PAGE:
clip-path, there’s no end to the shapes you can generate, simply by tweaking a few values.
While the focus of this article is on
clip-path using polygons with CSS, all of the demos provide a reference to an inline SVG, in order to gain additional support on Firefox. Generating a responsive SVG clipped shape is trivial once you have created a responsive shape with CSS’
clip-path. We’ll look at this in detail later.
Following the market's demand for minimalistic and consistent UIs, and the growth in modular web development, we tend to pay more and more attention to documentation and the efficiency of designer–engineer workflow with each project we undertake. Also, since the documentation process is often the weakest spot for modern web teams, we're constantly looking for the right tools to help us.
Living style guides help front-end developers transform front-end codebases into well-described pattern libraries with the minimum of effort. But to make them really efficient, we need to choose the proper tools — so let’s have a closer look at what our community has to offer.Read more...
It's just like that for your product, too: people rely on our products to work. Bugs erode trust, which in turn loses customers. So when we began updating Foundation, a responsive CSS framework, we wanted to ensure everything worked. Thoroughly. We know that many people rely on our software for their work, and maintaining that trust is paramount.
In this article you'll learn our methodology for testing responsively, not just on a case by case, page-from-PSD comp. See, we've developed a certain system to make sure that nothing's broken at launch on different devices.Read more...
There are some things we know and like about SVGs. First, SVGs have smooth, clean edges on any display, so using SVGs can reduce the number of HTTP requests for image replacement. Second, it’s easy to make an SVG scalable to its container for responsive development.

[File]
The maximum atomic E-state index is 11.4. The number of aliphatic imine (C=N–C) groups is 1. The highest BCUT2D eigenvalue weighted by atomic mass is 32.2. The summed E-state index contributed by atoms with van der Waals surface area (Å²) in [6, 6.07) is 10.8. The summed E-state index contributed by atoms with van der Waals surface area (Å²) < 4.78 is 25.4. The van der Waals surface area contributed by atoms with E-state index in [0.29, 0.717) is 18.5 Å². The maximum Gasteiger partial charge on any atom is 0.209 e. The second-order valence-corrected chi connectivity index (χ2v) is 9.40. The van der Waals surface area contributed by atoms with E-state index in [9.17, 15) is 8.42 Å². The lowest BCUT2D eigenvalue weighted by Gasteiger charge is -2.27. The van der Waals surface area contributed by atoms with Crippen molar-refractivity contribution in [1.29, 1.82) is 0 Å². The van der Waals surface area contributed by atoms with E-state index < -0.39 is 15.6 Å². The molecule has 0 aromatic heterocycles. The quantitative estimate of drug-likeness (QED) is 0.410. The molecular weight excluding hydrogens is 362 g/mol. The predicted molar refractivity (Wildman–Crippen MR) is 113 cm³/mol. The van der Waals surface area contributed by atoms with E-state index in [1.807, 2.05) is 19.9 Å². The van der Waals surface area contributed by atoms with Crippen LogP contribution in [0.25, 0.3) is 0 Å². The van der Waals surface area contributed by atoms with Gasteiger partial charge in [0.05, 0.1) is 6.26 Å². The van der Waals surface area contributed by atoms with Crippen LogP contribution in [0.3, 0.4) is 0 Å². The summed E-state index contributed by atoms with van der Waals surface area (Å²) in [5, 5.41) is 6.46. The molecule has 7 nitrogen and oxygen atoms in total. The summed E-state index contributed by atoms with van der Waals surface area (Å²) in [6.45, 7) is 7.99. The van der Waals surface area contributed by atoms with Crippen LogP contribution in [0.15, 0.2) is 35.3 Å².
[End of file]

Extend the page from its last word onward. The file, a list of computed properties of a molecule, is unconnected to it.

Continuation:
In this article we’ll cover a few ways of using SVG sprites to describe motion on the web. I’ll show some techniques for using SVG sprites in complex animation that takes advantage of these factors. All examples shown will assume the use of an auto-prefixer and some basic knowledge of CSS animations.Read more...
Although the syntax might be initially confounding, flexbox lives up to its name. It creates intelligent boxes that are stretchable, squeezable and capable of changing visual order. It provides simple solutions to layout paradigms that CSS has always struggled with: vertical centering and equal heights. Flex items are truly accommodating and a pleasure to work with.
Flexbox truly shines with HTML5 web applications. Most web apps consist of a series of modular, reusable components. You can use flexbox for those bits of layout that induce headaches and that depend on brittle CSS hacks to work. Small modules work very well with flexbox, and you can use floats and other tools for broader sections of the layout.Read more...